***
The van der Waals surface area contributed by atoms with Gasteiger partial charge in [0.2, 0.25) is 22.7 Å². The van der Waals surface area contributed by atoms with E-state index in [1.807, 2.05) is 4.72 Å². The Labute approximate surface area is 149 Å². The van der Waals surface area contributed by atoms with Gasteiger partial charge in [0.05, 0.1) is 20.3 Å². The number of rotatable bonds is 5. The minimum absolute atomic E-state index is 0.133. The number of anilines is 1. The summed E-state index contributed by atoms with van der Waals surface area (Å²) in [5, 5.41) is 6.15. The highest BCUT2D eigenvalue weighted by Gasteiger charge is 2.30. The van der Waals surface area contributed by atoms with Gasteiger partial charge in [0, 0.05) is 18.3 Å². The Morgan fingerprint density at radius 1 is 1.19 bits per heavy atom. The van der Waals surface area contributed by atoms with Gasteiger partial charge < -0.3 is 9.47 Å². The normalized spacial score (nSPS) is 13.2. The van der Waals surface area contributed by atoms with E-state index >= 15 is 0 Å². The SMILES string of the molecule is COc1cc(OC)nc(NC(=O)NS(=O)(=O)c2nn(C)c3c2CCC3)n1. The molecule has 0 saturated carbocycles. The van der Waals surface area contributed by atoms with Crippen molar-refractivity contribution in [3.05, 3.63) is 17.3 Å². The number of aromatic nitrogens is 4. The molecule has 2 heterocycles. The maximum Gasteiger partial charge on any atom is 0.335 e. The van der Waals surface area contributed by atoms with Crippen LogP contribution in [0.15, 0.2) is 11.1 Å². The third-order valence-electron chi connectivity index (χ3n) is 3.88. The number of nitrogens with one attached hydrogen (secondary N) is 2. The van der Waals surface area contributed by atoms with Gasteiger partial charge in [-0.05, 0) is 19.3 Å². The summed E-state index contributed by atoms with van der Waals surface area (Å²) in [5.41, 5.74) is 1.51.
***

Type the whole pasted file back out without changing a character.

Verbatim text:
The van der Waals surface area contributed by atoms with Gasteiger partial charge in [0.2, 0.25) is 22.7 Å². The van der Waals surface area contributed by atoms with E-state index in [1.807, 2.05) is 4.72 Å². The Labute approximate surface area is 149 Å². The van der Waals surface area contributed by atoms with Gasteiger partial charge in [0.05, 0.1) is 20.3 Å². The number of rotatable bonds is 5. The minimum absolute atomic E-state index is 0.133. The number of anilines is 1. The summed E-state index contributed by atoms with van der Waals surface area (Å²) in [5, 5.41) is 6.15. The highest BCUT2D eigenvalue weighted by Gasteiger charge is 2.30. The van der Waals surface area contributed by atoms with Gasteiger partial charge in [0, 0.05) is 18.3 Å². The Morgan fingerprint density at radius 1 is 1.19 bits per heavy atom. The van der Waals surface area contributed by atoms with Gasteiger partial charge < -0.3 is 9.47 Å². The normalized spacial score (nSPS) is 13.2. The van der Waals surface area contributed by atoms with E-state index >= 15 is 0 Å². The SMILES string of the molecule is COc1cc(OC)nc(NC(=O)NS(=O)(=O)c2nn(C)c3c2CCC3)n1. The molecule has 0 saturated carbocycles. The van der Waals surface area contributed by atoms with Crippen molar-refractivity contribution in [3.05, 3.63) is 17.3 Å². The number of aromatic nitrogens is 4. The molecule has 2 heterocycles. The maximum Gasteiger partial charge on any atom is 0.335 e. The van der Waals surface area contributed by atoms with Crippen LogP contribution in [0.15, 0.2) is 11.1 Å². The third-order valence-electron chi connectivity index (χ3n) is 3.88. The number of nitrogens with one attached hydrogen (secondary N) is 2. The van der Waals surface area contributed by atoms with Gasteiger partial charge in [-0.05, 0) is 19.3 Å². The summed E-state index contributed by atoms with van der Waals surface area (Å²) in [5.41, 5.74) is 1.51.